Trump Is Right: Immigrants from Impoverished Nations Often Struggle Here
People coming to America from countries with corrupt dictatorships, backward economies often require gov't assistance
President Donald Trump may have used crude language when describing some poor nations — but his choice of words does not change the fact that immigrants from those nations often struggle in the United States, according to an immigration expert.
All of Washington, D.C., and the media were buzzing Friday after a Washington Post story alleged that Trump wondered aloud during a bipartisan meeting why the United States was expected to take so many refugees from “s***hole nations” such as El Salvador, Haiti, and some African nations.
Trump allegedly said our nation should be taking more refugees from wealthier nations such as Norway. Trump later admitted using "tough language," but he cast doubt on the report's specific quote.
Trump ended Temporary Protected Status (TPP) for about 200,000 Salvadorans on Monday. The protection had been extended to them after a 2001 earthquake in the Central American nation. The program was never meant to go on forever, according to White House Chief of Staff John Kelly.
But when immigration negotiators from Congress came to the White House Thursday, some asked for a permanent status for the Salvadorans and others who have had their status revoked as part of a potential deal on immigration and border security. Trump reportedly erupted, and asked why troubled nations get to send so many people to America.
Much of the debate on Friday then became about Trump's language, and his views on race — the nations he mentioned are predominantly black, while El Salvador is predominantly Hispanic. But the real issue may be that Trump is right to have concerns about accepting too many immigrants and refugees from poor nations such as Haiti and Somalia.
Steven A. Camarota, director of research at the Center for Immigration Studies (CIS), said the poverty rate for immigrants in the U.S. from Central America is almost twice what it is for Americans in general.
The overall poverty rate is about 14 percent, Camarota said, while the rate for immigrants from Central America is 27 percent. Fifty-seven percent of Central Americans are in or near poverty.
For Haitian immigrants, immense problems also persist. Forty-three percent of U.S. households headed by a Haitian immigrant use at least one form of government welfare, Camarota said.
Education levels for immigrants from troubled nations also rarely improve, Camarota noted. Eight percent of American adults have no high school diploma, but the rate is 21 percent for Haitian immigrants.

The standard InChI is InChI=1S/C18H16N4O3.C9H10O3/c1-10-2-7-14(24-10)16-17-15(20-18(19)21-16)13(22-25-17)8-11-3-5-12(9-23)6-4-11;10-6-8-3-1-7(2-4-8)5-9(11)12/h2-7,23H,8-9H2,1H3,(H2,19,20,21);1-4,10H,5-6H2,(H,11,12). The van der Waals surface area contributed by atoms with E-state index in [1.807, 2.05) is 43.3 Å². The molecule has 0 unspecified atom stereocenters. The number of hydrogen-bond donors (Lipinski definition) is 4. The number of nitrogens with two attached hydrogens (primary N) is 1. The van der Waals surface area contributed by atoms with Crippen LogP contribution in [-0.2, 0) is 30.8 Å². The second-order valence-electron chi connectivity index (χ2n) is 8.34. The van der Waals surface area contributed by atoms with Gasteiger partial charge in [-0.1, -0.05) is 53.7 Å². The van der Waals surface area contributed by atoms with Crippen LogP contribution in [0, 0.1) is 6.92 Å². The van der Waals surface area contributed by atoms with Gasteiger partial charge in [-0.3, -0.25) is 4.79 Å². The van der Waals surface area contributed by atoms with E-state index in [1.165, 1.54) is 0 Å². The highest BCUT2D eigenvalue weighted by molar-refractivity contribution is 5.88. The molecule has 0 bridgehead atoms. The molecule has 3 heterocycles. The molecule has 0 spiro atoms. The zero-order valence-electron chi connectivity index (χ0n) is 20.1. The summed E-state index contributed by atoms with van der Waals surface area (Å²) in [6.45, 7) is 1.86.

Even taking more highly skilled laborers from Central America and Africa leads to "brain drain" in vulnerable nations, Camarota said.
Trump's rhetoric is often not helpful to his own beliefs, said Camarota, but the president is undeniably correct on the problems of taking immigrants from troubled nations. Even taking more highly skilled laborers from Central America and Africa, he explained, leads to "brain drain" in vulnerable nations.
Trump has long held similar beliefs, demanding that nations such as Mexico and El Salvador stop the flow of unskilled labor into the United States.
Trump would rather those nations fix their own problems before sending their most vulnerable to the United States, and he said so when he kicked off his 2016 presidential campaign. American Spectator writer Jeff Lord told LifeZette he believed Trump was merely repeating a version of his famous June 16, 2015, campaign kickoff speech, in which he accused Mexico of sending criminals across U.S. borders.
"No swearing, but the same point," said Lord. "Neither Haiti nor Africa were mentioned."
In that speech, Trump said that when Mexico sends its people, the country is not sending its best: "They're sending people that have lots of problems, and they're bringing those problems with us. They're bringing drugs. They're bringing crime. They're rapists. And some, I assume, are good people."
Those are the only words the media heard that day, and for weeks after, Trump endured criticisms that he called all Mexicans "rapists." The Trump team has become used to such controversies. On Friday morning, White House adviser Kellyanne Conway said she doesn't expect Trump to change his views.
"For years, people in Washington asked, 'What's fair to the illegal immigrant?'" Conway said. "This president is now saying, 'Look, what's fair to the American worker?'"
Trump even got support from a former Central American refugee, who noted some poor nations indeed have cruddy governments.
"Indecorous choice of words, but true ones," tweeted Emilio Rubi Villa, who fled the Sandinista regime in Nicaragua in the 1980s. "I can assure you that my family and I didn't escape to the U.S. as 'Reagan Refugees,' fleeing persecutions from the Central American version of Orlando's Magic Kingdom. We escaped a failed communist s***hole."